© 2010 Cengage Learning. All Rights Reserved. May not be scanned, copied
or duplicated, or posted to a publicly accessible website, in whole or in part.
Minimize system noise by
foreseeing and neutralizing
or accommodating potential
sources of interference
10–14
Communication Strategies
Spray and Pray
Tell and Sell
Communication
Continuum
Underscore and Explore
Identify and Reply
Withhold and Uphold
© 2010 Cengage Learning. All Rights Reserved. May not be scanned, copied
or duplicated, or posted to a publicly accessible website, in whole or in part.
10–15
The Art of Listening
• Barriers to Effective Listening:
 Your relationship to the other person (colleague,
supervisor, employee, friend or enemy).
 The response or information wanted or expected.
 What you assume the other person already knows or
believes.
 How high your need is for the other person’s approval
or respect.
 How knowledgeable or credible you assume the other
person is.
© 2010 Cengage Learning. All Rights Reserved. May not be scanned, copied
or duplicated, or posted to a publicly accessible website, in whole or in part.
10–16
Techniques for Effective Listening
• Focus on the person and the message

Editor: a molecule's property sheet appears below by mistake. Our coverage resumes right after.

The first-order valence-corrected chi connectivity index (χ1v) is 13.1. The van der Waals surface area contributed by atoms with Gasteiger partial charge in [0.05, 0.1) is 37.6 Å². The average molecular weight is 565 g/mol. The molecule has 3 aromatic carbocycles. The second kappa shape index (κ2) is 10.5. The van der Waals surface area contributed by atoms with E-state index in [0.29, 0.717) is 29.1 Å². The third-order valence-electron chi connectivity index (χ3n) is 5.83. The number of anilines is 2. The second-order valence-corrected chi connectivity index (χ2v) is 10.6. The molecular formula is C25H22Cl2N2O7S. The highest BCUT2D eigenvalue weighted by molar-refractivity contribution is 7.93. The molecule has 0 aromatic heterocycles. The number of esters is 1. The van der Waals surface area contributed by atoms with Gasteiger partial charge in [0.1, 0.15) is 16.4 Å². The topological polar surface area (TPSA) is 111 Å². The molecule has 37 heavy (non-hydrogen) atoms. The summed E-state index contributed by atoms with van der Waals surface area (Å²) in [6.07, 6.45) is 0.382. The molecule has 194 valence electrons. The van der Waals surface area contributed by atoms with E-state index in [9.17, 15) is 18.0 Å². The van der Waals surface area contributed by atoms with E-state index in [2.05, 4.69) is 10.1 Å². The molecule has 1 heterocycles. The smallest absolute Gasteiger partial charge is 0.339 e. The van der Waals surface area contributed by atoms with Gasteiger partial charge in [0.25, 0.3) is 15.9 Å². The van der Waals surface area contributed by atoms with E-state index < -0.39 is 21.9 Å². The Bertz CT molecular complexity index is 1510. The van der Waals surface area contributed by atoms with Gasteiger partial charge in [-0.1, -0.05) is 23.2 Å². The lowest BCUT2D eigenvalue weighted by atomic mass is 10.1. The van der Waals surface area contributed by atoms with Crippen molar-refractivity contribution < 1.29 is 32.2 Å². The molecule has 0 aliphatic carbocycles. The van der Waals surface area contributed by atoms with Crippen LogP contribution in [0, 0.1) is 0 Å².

• Ask good open-ended questions
• Ask relevant follow-up questions
• Tolerate occasional silences
• Practice self-awareness by listening with
“positive intent.”
• “Read between the lines” to decipher both the
speaker’s words and nonverbal communications.
© 2010 Cengage Learning. All Rights Reserved. May not be scanned, copied
or duplicated, or posted to a publicly accessible website, in whole or in part.
10–17
Proactive Language Versus
Reactive Language
• Proactive Language
 Expresses a “can do” attitude:



Focuses on what can be controlled or at least influenced.
Accepts responsibility for the situation.
Indicates a determination to take action to move forward in
resolving a problem or overcoming an obstacle.
• Reactive language
 Expresses a negative, hopeless attitude:



Focuses on failure and defeat from the start.